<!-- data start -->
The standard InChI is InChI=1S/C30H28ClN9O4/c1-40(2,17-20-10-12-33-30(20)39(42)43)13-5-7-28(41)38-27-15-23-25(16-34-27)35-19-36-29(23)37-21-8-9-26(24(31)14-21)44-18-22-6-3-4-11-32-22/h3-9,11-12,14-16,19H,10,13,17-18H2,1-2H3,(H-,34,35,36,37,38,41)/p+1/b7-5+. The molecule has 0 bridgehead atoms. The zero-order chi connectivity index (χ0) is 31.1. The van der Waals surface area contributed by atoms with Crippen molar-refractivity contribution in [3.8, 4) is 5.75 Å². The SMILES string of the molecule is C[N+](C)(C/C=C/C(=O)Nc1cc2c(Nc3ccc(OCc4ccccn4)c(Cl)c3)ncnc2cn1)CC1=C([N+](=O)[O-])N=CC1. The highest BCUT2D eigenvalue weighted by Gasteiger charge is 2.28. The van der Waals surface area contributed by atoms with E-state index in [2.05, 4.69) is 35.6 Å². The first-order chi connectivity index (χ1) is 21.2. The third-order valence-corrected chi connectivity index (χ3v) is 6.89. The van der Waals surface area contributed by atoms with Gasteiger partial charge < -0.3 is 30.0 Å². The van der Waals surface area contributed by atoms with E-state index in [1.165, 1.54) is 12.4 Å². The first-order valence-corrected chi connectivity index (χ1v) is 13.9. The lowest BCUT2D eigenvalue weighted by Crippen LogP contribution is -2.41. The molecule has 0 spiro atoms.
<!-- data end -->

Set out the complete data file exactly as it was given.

The standard InChI is InChI=1S/C30H28ClN9O4/c1-40(2,17-20-10-12-33-30(20)39(42)43)13-5-7-28(41)38-27-15-23-25(16-34-27)35-19-36-29(23)37-21-8-9-26(24(31)14-21)44-18-22-6-3-4-11-32-22/h3-9,11-12,14-16,19H,10,13,17-18H2,1-2H3,(H-,34,35,36,37,38,41)/p+1/b7-5+. The molecule has 0 bridgehead atoms. The zero-order chi connectivity index (χ0) is 31.1. The van der Waals surface area contributed by atoms with Crippen molar-refractivity contribution in [3.8, 4) is 5.75 Å². The SMILES string of the molecule is C[N+](C)(C/C=C/C(=O)Nc1cc2c(Nc3ccc(OCc4ccccn4)c(Cl)c3)ncnc2cn1)CC1=C([N+](=O)[O-])N=CC1. The highest BCUT2D eigenvalue weighted by Gasteiger charge is 2.28. The van der Waals surface area contributed by atoms with E-state index in [2.05, 4.69) is 35.6 Å². The first-order chi connectivity index (χ1) is 21.2. The third-order valence-corrected chi connectivity index (χ3v) is 6.89. The van der Waals surface area contributed by atoms with Gasteiger partial charge < -0.3 is 30.0 Å². The van der Waals surface area contributed by atoms with E-state index in [1.165, 1.54) is 12.4 Å². The first-order valence-corrected chi connectivity index (χ1v) is 13.9. The lowest BCUT2D eigenvalue weighted by Crippen LogP contribution is -2.41. The molecule has 0 spiro atoms.